Refugees in Germany: a firsthand perspective

 

The Politicon presents to your attention an interview, with Moritz Poesch (Germany), an MSc graduate from the Comparative Politics programme at the London School of Economics. Mr. Poesch has recently spent several months as an intern at one of the refugee camps in Germany and it is this experience that we wanted to ask him about.

 

Interviewer: Murad Muradov

 

 

Muradov: Mr. Poesch, could you first give some information about the camp where you worked?

 

Poesch: This camp is situated in a small town of Friedland, in the province of Lower Saxony, and is one of the oldest and largest camps in Germany. The camp was established in the immediate aftermath of the WWII by the Allied forces and has since then hosted more than 4 million former prisoners of war, German repatriates from the former USSR, and refugees from various crises of last decades. The camp is designed to host 700 people, but with last year’s influx it had to accommodate above 2000.

 

 

What can you say about the ethnoreligious background of the refugees at Friedland? Is it true that a significant part of them are not actually from Syria?

 

People whom I met while working at the camp indeed came from different countries. Apart from Syria, there were many Afghans, Iraqis and Eritreans. It must also be noted that ethnic composition of some countries is extremely varied, for example people from Syria can be Sunni Arab, Shia, Moslem Kurdish or Yezidi Kurdish. Today, most are Muslim, which the camp is learning to adjust to, yet a very high percentage has a minority ethno-religious background. So, a certain amount of tension between the representatives of different groups is inevitable.

 

 

Are there inter-ethnic tensions within the camp?

 

The camp administration does its best to minimize violent accidents. The refugees are often settled according to the group they belong to, and policing is quite intensive and efficient in containing potential conflicts. However, sometimes they happen. Many people coming there have traumatic experiences, and a heightened sense of insecurity, especially teenagers. We had boy from Yezidi Kurds, a minority oppressed in the Middle East, who got alienated and victimized due to his nervousness and hostile attitude towards almost everyone. Building a space of acceptance in crucial in this instance. It would be false to consider that all clashes in the camp are identity-based. Very often they happen over some social issues, especially during games sessions, just like in any place where different groups of men coexist; many of the refugees may occasionally abuse smoking or drinking and then misbehave. However, effective policing pre-empts larger conflicts. People do get the sense to be watched. They just arrived, but cannot be sure about the future while waiting for the processing of their asylum requests.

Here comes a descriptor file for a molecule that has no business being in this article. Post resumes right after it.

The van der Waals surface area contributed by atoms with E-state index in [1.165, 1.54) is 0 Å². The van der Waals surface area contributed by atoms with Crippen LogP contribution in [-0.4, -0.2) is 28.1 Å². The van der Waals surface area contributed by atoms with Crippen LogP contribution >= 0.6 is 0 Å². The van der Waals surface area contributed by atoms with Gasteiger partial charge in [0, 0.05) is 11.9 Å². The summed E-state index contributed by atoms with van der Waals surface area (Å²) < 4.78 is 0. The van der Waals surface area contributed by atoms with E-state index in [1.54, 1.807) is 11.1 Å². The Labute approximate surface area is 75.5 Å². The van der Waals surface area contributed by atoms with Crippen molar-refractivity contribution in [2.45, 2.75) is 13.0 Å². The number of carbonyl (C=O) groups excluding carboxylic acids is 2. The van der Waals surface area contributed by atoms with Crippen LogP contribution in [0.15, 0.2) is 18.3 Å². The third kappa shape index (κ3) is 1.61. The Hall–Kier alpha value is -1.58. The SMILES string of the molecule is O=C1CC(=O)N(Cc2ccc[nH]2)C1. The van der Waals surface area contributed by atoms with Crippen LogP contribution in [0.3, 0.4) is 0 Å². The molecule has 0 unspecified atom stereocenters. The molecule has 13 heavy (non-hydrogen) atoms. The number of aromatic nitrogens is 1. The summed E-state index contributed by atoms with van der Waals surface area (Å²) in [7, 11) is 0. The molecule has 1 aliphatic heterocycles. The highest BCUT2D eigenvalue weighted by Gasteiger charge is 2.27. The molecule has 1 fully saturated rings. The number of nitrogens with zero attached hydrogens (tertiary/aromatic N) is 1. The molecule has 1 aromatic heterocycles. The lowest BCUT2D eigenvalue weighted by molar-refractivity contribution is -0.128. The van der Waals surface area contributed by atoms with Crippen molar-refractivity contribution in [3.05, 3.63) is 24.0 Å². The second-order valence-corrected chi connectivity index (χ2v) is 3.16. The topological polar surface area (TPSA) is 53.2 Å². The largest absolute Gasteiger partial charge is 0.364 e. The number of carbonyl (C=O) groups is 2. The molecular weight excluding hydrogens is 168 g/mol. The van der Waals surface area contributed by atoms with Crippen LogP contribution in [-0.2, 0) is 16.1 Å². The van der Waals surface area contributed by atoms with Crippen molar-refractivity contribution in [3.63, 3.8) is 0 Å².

Do you think that war migrants are indeed the majority in the camp?

 

This question is quite difficult to answer because the reasons are often intertwined. Many people who come from war-torn places like Syria did face serious threats to their lives. They often lose their property as well and face the prospect of miserable life even if the peace is somehow restored. Even where this is not the case, issues like feuds, lack of state security, or family conflicts may serve as additional push factors in a context of war, in which these personal factors are often intertwined with the issues of a post-conflict or war society. This is certainly difficult for German administration to assess, yet the proof people bring for their stories can to an extent be checked. An example are, many Afghans who worked for the Western companies or administration face the prospects of brutal punishment by the Taliban should the latter overtake the country.

 

 

What kind of reaction has this far prevailed among the local population? Is there resentment as strong as often claimed by the media?